AMD has launched its sixth-generation A-Series APU line, codenamed Carrizo, at an event alongside the 2015 Computex trade show
in Taipei, Taiwan. AMD will be targeting mainstream notebooks with the promise of extended battery life, as part of its efforts to claw itself out of the low-margin budget ends of the PC and notebook markets.
Carrizo will be the company's first SoC (System-on-a-Chip) design, integrating functions including CPU cores, GPU cores, cache memory, IO controllers, a hardware HEVC video decoder, a security core, and other functions on a single processor die. The architecture is also the first to be compliant with AMD's industry-spanning Heterogeneous Systems Architecture (HSA) effort, which aims to drastically improve performance by allowing a system's CPU and GPU to contribute to workloads more easily through a common memory pool, rather than repeatedly copying data from one dedicated memory pool to another.
Carrizo's four CPU cores are based on the new Excavator architecture, and are accompanied by eight GPU modules based on the Graphics Core Next 1.2 architecture derived from the company's discrete Radeon GPU line. The integrated GPU is DirectX 12 ready and discrete graphics chips are supported as well. The chip is fabricated on the relatively old 28nm process but AMD says its engineers have been able to squeeze more efficiency out of their designs, and Carrizo thus stays within a 15W TDP envelope.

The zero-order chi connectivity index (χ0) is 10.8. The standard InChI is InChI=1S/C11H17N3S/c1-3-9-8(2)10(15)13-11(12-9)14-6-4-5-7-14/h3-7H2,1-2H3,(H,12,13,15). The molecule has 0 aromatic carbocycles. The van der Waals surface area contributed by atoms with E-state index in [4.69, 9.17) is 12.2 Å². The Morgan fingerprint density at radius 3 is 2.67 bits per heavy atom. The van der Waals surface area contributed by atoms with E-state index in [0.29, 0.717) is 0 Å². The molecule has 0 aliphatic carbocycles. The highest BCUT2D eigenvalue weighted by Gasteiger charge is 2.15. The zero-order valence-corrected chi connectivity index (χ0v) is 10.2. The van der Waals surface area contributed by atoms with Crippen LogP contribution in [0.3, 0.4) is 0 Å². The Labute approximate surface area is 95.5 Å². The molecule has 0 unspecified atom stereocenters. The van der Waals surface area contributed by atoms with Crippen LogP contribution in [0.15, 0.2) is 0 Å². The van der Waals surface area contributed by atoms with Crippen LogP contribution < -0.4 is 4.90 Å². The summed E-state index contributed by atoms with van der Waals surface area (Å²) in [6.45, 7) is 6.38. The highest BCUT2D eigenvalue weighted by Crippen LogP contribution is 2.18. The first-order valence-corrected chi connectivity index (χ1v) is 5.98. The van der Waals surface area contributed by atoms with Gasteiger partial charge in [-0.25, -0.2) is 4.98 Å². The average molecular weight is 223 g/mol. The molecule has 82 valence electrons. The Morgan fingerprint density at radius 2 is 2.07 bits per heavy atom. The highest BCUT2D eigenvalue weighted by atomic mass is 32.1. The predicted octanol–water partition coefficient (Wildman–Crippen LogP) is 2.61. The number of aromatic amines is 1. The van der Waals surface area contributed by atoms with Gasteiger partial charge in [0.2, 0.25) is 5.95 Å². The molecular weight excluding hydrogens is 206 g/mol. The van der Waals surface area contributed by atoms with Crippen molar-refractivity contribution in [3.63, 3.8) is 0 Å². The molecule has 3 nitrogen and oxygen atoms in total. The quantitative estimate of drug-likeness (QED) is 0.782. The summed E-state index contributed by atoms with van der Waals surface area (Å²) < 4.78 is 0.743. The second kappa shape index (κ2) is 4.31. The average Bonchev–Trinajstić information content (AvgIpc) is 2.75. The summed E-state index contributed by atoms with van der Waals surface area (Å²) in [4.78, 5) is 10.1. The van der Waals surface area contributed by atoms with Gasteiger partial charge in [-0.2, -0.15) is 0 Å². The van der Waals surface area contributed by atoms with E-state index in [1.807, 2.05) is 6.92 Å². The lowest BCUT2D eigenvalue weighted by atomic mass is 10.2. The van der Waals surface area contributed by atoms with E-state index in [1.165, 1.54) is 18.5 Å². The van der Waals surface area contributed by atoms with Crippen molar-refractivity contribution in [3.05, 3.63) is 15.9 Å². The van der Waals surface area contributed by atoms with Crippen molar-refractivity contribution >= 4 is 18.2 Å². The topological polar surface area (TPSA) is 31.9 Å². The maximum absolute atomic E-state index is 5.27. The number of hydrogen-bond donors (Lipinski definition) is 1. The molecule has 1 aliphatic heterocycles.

The company has not disclosed how many SKUs will be available, or what clock speeds they will run at. There is also no target window for when devices based on Carrizo APUs will be available in the market.
According to AMD, the mainstream notebook segment accounts for two out of every five notebooks sold, and is the largest share of the overall PC market as well. Intel has dominated this market for years and AMD has been forced to compete by cutting prices. The company has identified workloads that users typically expect their computers to be good at today, such as video streaming and online gaming.
The HEVC block is an example of measures taken to perform these tasks while still lasting all day on a single battery charge. AMD claims over twice as much video playback time on a Carrizo APU than on its predecessor, Kaveri, thanks to decreased CPU core utilisation.
The security core, which AMD calls TrustZone, is actually an ARM Cortex-A5 which enables secure boot and resume, network connectivity while in sleep mode, drive encryption, and application security - all of which will appeal to business customers.